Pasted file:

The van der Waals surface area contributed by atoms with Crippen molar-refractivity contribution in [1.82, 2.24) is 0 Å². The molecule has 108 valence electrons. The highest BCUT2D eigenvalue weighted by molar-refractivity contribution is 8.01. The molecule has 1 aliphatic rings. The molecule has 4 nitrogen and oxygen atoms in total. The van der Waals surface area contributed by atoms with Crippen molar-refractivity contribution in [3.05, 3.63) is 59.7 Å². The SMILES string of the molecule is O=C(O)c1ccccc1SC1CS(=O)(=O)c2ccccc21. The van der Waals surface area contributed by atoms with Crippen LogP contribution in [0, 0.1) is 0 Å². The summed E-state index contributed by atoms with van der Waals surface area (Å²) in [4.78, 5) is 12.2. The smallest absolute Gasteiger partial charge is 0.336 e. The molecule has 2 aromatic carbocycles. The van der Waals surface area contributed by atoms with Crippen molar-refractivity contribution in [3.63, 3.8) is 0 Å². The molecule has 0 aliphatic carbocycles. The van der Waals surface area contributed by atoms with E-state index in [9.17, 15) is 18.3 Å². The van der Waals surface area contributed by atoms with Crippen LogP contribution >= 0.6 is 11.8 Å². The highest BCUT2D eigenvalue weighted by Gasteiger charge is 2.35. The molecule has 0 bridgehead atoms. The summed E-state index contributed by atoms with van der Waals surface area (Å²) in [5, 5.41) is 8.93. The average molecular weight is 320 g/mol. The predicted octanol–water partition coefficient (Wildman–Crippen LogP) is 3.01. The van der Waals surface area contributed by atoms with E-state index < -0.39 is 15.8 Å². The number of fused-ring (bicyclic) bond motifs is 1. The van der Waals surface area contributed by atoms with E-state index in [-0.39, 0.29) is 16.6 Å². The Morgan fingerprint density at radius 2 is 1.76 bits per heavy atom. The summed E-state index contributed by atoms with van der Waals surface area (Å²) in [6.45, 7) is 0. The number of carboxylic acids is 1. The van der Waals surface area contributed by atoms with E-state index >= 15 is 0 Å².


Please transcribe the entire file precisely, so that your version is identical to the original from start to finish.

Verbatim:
The van der Waals surface area contributed by atoms with Crippen molar-refractivity contribution in [1.82, 2.24) is 0 Å². The molecule has 108 valence electrons. The highest BCUT2D eigenvalue weighted by molar-refractivity contribution is 8.01. The molecule has 1 aliphatic rings. The molecule has 4 nitrogen and oxygen atoms in total. The van der Waals surface area contributed by atoms with Crippen molar-refractivity contribution in [3.05, 3.63) is 59.7 Å². The SMILES string of the molecule is O=C(O)c1ccccc1SC1CS(=O)(=O)c2ccccc21. The van der Waals surface area contributed by atoms with Crippen LogP contribution in [0, 0.1) is 0 Å². The summed E-state index contributed by atoms with van der Waals surface area (Å²) in [4.78, 5) is 12.2. The smallest absolute Gasteiger partial charge is 0.336 e. The molecule has 2 aromatic carbocycles. The van der Waals surface area contributed by atoms with Crippen molar-refractivity contribution in [3.63, 3.8) is 0 Å². The molecule has 0 aliphatic carbocycles. The van der Waals surface area contributed by atoms with E-state index in [9.17, 15) is 18.3 Å². The van der Waals surface area contributed by atoms with Crippen LogP contribution >= 0.6 is 11.8 Å². The highest BCUT2D eigenvalue weighted by Gasteiger charge is 2.35. The molecule has 0 bridgehead atoms. The summed E-state index contributed by atoms with van der Waals surface area (Å²) in [5, 5.41) is 8.93. The average molecular weight is 320 g/mol. The predicted octanol–water partition coefficient (Wildman–Crippen LogP) is 3.01. The van der Waals surface area contributed by atoms with E-state index < -0.39 is 15.8 Å². The number of fused-ring (bicyclic) bond motifs is 1. The van der Waals surface area contributed by atoms with E-state index in [-0.39, 0.29) is 16.6 Å². The Morgan fingerprint density at radius 2 is 1.76 bits per heavy atom. The summed E-state index contributed by atoms with van der Waals surface area (Å²) in [6.45, 7) is 0. The number of carboxylic acids is 1. The van der Waals surface area contributed by atoms with E-state index >= 15 is 0 Å².